Kosmoscience: Decades of animal testing with sunscreens or lotions has frazzled enough white lab-rats to start an ethical counter-revolution among bikini-clad sun worshippers of Rio’s famed Ipanema beach.
Because Los Beautiful will no longer to buy skin care products that involve any animal testing, the cosmetic industry has had to move fast to find non-invasive yet scientific ways of measuring the effects of UV light on human skin, to verify the effectiveness of chemical barriers in sunscreens designed to prevent skin cancer and premature aging.
As well as UV, scientists have had to come up with a new proxy for the way human skin will react near-infrared radiation (IR-A), which is felt as heat and comes not only from the sun but also from household appliances such as clothes irons and hair dryers.
The ingenious solution is to make use of discarded fragments of skin from Brazil’s booming plastic surgery industry. Leftovers from the “nip and tuck” trade can be used to measure IR-A, so satisfying the Brazilian fashionista who won’t hit the beach without a slather of Factor 50 — yet also needs to be certain no furry animals suffered for her perfect tan. The “Tan Plastic” solution has many scientific advantages over animal testing.
Kosmoscience, a Brazilian company that specializes in clinical trials of cosmetics, has developed a methodology replacing animal experiments with tests on fragments of human skin. Its research is supported by FAPESP’s Innovative Research in Small Business Program (PIPE) and has completed Phase 1, which is concerned with technical feasibility.
Kosmoscience has operated in the pharmaceutical and cosmetics markets for 14 years. It began as a spinoff from São Paulo State University’s Interdisciplinary Electrochemistry & Ceramics Laboratory (LIEC-UNESP) in Araraquara, Brazil. LIEC is headed by Professor Elson Longo and attached to the Center for Research and Development of Functional Materials (CDFM), one of the Research, Innovation and Dissemination Centers (RIDCs) funded by FAPESP.
Chemist Adriano Pinheiro, founder of Kosmoscience, was a member of Prof. Longo’s research group and mentored by Longo when the firm was established in 2003. Today, Kosmoscience has a staff of more than 50 people and operates internationally by exporting technical services and know-how to over 30 countries.
Kosmoscience, which has around 50 employees and exports its knowhow to countries in the Americas, Europe, Africa and Asia, is an acquisitive business. In 2014 it bought out KOLderma Company – Clinical Research Institute EIRELI – EPP. This company specialised in in-vitro researches in the skin area with cell cultures, molecular biology and human skin. Then in 2017 it acquired the GETS Laboratory, a reference in conduction of accelerated stability tests of cosmetics for industries worldwide. The amalgamated company is compliant with the Brazilian drug and cosmetic regulator ANVISA and its Stability Guide for Cosmetic Products.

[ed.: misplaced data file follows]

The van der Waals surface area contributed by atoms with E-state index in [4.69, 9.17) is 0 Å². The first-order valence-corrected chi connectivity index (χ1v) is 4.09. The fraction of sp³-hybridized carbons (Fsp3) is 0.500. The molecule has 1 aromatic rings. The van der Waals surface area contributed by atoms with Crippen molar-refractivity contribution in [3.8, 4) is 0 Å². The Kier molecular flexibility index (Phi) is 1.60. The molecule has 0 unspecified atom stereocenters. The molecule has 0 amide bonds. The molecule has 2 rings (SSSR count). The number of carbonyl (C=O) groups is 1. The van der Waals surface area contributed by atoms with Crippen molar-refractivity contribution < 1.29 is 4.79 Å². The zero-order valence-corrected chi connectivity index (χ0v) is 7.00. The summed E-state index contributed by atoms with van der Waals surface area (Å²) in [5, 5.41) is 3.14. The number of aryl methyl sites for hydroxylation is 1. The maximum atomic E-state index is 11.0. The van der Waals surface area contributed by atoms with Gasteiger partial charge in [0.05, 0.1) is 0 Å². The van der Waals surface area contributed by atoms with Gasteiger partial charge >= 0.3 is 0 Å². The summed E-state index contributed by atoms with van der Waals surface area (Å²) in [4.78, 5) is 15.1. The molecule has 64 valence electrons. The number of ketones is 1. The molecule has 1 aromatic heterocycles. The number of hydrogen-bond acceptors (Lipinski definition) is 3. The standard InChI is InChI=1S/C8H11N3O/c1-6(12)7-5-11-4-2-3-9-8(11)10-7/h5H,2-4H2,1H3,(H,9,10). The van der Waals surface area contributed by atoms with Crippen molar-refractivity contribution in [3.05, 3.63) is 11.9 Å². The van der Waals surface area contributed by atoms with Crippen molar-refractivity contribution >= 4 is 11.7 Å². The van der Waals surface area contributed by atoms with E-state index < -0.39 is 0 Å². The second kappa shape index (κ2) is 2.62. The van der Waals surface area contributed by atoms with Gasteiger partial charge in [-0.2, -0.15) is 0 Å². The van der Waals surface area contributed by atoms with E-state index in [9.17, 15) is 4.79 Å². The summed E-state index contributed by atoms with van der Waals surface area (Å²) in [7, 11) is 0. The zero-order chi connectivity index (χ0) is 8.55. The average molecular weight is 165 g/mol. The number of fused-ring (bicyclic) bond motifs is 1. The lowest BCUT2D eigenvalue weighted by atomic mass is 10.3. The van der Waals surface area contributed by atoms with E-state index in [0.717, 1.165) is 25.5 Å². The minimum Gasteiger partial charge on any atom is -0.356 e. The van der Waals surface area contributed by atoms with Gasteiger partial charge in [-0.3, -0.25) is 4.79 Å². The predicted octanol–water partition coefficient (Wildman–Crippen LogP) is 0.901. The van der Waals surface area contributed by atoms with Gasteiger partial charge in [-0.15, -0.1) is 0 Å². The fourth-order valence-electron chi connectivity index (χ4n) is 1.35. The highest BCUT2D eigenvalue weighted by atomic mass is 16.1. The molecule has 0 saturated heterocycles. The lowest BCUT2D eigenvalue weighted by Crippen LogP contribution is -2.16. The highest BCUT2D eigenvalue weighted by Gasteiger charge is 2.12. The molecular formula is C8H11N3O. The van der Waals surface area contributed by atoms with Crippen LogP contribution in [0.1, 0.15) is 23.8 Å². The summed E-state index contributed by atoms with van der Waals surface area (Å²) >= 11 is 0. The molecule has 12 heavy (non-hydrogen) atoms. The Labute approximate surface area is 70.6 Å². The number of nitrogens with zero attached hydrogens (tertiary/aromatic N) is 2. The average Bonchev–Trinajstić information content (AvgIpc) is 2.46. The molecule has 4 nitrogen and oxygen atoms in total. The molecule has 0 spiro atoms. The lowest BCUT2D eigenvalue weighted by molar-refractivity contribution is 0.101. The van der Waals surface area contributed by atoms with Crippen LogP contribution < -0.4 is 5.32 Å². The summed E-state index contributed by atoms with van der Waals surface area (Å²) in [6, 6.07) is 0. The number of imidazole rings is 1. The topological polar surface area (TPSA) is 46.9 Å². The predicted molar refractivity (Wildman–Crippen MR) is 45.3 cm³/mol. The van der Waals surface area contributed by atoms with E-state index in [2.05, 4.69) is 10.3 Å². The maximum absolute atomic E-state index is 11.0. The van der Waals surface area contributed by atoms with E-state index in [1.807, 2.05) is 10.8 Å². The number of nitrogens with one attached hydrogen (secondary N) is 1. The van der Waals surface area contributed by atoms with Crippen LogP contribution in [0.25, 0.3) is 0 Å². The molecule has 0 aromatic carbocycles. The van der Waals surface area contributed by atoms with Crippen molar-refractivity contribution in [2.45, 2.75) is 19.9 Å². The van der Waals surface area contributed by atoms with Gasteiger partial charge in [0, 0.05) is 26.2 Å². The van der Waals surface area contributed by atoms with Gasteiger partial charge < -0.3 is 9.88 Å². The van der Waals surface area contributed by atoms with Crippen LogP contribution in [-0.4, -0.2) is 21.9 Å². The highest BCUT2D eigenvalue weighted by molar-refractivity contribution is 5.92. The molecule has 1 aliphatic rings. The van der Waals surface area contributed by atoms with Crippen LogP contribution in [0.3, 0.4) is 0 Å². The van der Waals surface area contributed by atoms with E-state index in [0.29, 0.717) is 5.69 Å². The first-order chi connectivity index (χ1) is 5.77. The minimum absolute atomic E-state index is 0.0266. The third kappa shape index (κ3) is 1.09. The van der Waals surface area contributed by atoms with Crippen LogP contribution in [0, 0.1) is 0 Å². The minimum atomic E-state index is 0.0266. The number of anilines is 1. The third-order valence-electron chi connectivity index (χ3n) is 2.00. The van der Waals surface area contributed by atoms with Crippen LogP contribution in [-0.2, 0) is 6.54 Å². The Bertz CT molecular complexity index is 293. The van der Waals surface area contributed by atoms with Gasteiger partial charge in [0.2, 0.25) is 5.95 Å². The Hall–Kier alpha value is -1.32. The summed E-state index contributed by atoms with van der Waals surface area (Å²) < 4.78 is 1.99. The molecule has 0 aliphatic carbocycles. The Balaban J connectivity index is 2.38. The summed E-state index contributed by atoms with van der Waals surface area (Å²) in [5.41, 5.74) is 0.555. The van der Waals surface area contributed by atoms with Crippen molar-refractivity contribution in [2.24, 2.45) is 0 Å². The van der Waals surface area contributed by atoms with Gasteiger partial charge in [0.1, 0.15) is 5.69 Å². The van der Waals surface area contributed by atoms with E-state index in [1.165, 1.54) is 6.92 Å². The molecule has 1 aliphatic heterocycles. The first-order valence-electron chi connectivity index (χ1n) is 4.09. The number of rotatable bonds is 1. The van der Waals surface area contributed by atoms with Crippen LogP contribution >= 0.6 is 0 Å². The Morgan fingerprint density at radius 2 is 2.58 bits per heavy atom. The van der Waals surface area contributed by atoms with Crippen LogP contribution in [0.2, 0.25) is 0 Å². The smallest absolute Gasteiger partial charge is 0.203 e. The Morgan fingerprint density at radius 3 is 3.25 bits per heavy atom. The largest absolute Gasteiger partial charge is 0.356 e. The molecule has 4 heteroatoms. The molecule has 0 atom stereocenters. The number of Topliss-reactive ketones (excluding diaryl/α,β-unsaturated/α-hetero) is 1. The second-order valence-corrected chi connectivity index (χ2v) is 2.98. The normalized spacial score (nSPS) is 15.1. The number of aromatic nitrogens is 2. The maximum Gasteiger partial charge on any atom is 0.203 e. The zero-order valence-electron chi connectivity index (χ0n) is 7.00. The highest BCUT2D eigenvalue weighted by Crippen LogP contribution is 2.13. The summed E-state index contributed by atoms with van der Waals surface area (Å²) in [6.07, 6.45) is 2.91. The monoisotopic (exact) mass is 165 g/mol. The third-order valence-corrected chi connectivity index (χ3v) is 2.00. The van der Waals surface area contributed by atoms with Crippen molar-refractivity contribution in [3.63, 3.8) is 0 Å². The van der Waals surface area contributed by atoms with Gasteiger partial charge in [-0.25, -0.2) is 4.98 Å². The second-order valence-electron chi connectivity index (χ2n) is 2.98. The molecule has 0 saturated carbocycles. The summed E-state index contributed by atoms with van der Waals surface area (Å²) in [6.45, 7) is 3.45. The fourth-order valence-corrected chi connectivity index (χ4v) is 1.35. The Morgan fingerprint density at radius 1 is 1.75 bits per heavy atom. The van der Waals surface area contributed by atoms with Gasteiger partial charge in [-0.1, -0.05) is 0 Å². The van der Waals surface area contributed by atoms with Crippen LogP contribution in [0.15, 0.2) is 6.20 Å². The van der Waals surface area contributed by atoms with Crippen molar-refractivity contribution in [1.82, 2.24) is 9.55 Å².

The ethical challenge isn’t just to avoid animal testing, but to ensure human skin donors are happy too. Skin fragments used by Kosmoscience in its research are plastic surgery waste obtained with the consent of the patients concerned and the approval of the relevant Research Ethics Committee. There is no shortage of this material. Brazil ranks second worldwide in plastic surgery, according to data published by the International Society of Aesthetic Plastic Surgery (ISAPS) in June 2017. “Material normally thrown away is donated for research purposes,” says principal investigator and pharmacologist Samara Eberlin.
No lab test can completely simulate real-world conditions, she acknowledges, but skin fragments recently obtained from plastic surgery are a satisfactory proxy allowing them to study both UV and IR-A effects. In the next phase, these results will be used to develop biomarkers, which the firm will offer the cosmetics industry, extending the range of methodologies available for the study of new formulations
“Once the skin is removed, the tissue remains viable for seven to ten days in culture. The main alterations relating to aging, pigmentation and inflammatory response, among others, can be measured using this model,” she told a Brazilian reporter.
You can read more about this story by clicking here to see a piece by Brazilian reporter Suzel Tunes.